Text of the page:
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Aspirin to prevent PE?

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Re : Aspirin to prevent PE?

Postby alysa » Fri Nov 28, 2003 08:21 am

by alysa (38 Posts), Fri Nov 28, 2003 08:21 am

Hi, I just wanted to add a reply. I do my own personal research on health and nutrition and have also been researching ways to help improve or alleviate some Pre E. or PIH symptoms. In my opinion, I feel "iffy" in regards to aspirin.

If you like, check the Ask the Experienced forum's section under "BP Very Healthy Life Style to Follow". I have put a lot of my own believed suggestions but check with your doctor about them; and always check with your doctor first (I also believe a second dr's. advice helpful) before deciding to take aspirin or other med's. (make double sure the particular antihypertension med's are okay in preg. & ask for the lab print out of any medication from the pharmacy as well as the pharmacist's opinion too. Ask questions if anything concerns you.) The more educated you are the better, and also can lessen your worries, help you know to a degree what to expect or make educated decisions with your doctor.

Regarding aspirin, one of the risks if taken late in preg. may be Abrupto Placentia-(the placenta abrupts or separates from the uterine wall; this can be a slight or more serious severe separation - both needing medical attention.- Hypertension is also a possible risk among other kinds of risk factors of this occurring as well) -This usually occurs late in pregnancy.

My only opinionated suggestion would be to research it's use/risks and definitely under medical supervision if you do take aspirin or any med. As aspirin has been shown to be helpful in regards to Pre.E or hypertension at a low dose, you should follow your doctor's advice (and second dr. opinion & other suggestive treatments to help as well or instead of). The use of aspirin can be risky in the 3rd trimester of pregnancy and it seems possible also risky in the very beginning as well.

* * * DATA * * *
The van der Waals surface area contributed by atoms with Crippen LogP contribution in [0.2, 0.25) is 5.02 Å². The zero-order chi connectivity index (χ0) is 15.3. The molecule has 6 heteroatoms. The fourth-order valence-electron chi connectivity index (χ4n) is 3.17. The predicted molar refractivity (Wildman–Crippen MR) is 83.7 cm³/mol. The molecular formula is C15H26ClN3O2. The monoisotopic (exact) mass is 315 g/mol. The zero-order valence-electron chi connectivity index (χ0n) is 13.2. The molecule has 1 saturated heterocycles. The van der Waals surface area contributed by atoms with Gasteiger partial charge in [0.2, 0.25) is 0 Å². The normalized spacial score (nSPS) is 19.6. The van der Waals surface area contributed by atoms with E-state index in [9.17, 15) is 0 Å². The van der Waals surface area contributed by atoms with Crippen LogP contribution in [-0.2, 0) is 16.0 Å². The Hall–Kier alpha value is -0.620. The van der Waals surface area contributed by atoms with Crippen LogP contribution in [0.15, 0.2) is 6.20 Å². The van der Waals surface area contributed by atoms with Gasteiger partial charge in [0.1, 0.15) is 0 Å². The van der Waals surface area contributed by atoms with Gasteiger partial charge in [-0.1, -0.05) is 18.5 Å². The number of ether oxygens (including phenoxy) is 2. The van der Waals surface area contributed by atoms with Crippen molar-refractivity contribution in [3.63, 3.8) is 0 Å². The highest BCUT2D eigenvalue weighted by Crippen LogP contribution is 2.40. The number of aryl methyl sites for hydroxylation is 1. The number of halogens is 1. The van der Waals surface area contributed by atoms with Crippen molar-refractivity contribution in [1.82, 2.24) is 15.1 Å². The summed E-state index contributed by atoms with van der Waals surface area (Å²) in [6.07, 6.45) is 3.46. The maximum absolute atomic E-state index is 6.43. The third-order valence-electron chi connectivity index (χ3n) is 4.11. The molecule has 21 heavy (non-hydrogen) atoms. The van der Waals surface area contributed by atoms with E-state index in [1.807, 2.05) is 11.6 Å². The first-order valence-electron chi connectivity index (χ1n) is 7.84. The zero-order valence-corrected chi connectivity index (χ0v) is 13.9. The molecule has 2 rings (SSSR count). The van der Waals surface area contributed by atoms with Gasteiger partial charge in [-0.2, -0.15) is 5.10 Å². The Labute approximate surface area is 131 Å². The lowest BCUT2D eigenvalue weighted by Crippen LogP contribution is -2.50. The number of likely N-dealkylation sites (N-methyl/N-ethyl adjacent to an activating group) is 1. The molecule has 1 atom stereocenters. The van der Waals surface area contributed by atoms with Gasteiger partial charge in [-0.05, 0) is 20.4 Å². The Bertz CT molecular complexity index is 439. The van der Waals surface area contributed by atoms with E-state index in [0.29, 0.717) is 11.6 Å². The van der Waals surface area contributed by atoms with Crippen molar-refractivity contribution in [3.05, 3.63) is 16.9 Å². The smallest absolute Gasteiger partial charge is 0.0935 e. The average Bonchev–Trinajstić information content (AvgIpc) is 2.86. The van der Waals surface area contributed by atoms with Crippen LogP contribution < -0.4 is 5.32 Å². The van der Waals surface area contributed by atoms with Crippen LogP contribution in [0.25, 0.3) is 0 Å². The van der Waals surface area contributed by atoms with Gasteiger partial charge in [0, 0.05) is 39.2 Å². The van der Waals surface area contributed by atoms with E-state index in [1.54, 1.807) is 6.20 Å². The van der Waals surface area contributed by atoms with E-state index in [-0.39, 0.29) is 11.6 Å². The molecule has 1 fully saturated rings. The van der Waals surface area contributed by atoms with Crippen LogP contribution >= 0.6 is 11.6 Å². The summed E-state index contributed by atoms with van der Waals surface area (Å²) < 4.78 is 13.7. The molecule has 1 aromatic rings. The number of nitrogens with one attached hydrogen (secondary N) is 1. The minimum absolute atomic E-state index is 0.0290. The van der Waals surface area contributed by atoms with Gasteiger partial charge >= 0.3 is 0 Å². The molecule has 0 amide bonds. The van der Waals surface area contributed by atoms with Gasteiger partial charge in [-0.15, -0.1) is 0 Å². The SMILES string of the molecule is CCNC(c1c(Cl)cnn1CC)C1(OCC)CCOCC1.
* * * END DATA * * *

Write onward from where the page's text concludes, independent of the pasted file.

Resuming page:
As a note, miscarriage can happen from many causes, or even natural reasons. In my current pregnancy now, I feel lucky as I had a threatened miscarriage at week 7. The first trimester is a higher risk of miscarriage for any reason. (I'm 28 wks along now).

I hope this information is helpful.

Take care,


Chloe (4)
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Re : Aspirin to prevent PE?

Postby laura » Fri Nov 28, 2003 02:27 pm

by laura (5139 Posts), Fri Nov 28, 2003 02:27 pm

Alysa, I respect your right to not wish to take aspirin, and your right to talk about it, but I worry about women who are prescribed asprin by their doctors sitting around worrying about having an abruption. Aspirin does not cause hypertension, it is commonly used as a treatment for hypertension (of course, I have links to articles supporting this available upon request). And placental abruptions don't cause hypertension, they are caused by hypertension. (I wasn't clear on which factor you suggested caused hypertension) I found some information from a reputable source on the question.

"AHRQ is the Agency for Healthcare Research and Quality—the Nation's lead Federal agency for research on health care quality, costs, outcomes, and patient safety."

This governmental agency looked at ALL of the research associated with low dose aspirin and came to some conclusions for doctors, and they can be found at this site:

Preeclampsia and Low-Dose Aspirin Therapy
Although findings from some clinical trials indicate that aspirin therapy is effective in reducing the risk of preeclampsia in pregnant women, other studies suggest that this therapy is associated with an increased risk of placental abruption. The PORT conducted several analyses to examine the data from these and other studies. The team's findings indicate that:

-There is an association with aspirin therapy compliance as measured by a maintained decrease in serum thromboxane levels, resulting in improved pregnancy outcomes such as less preeclampsia, less premature rupture of membranes, fewer preterm births, higher mean birthweight, and fewer small-for-gestational-age births.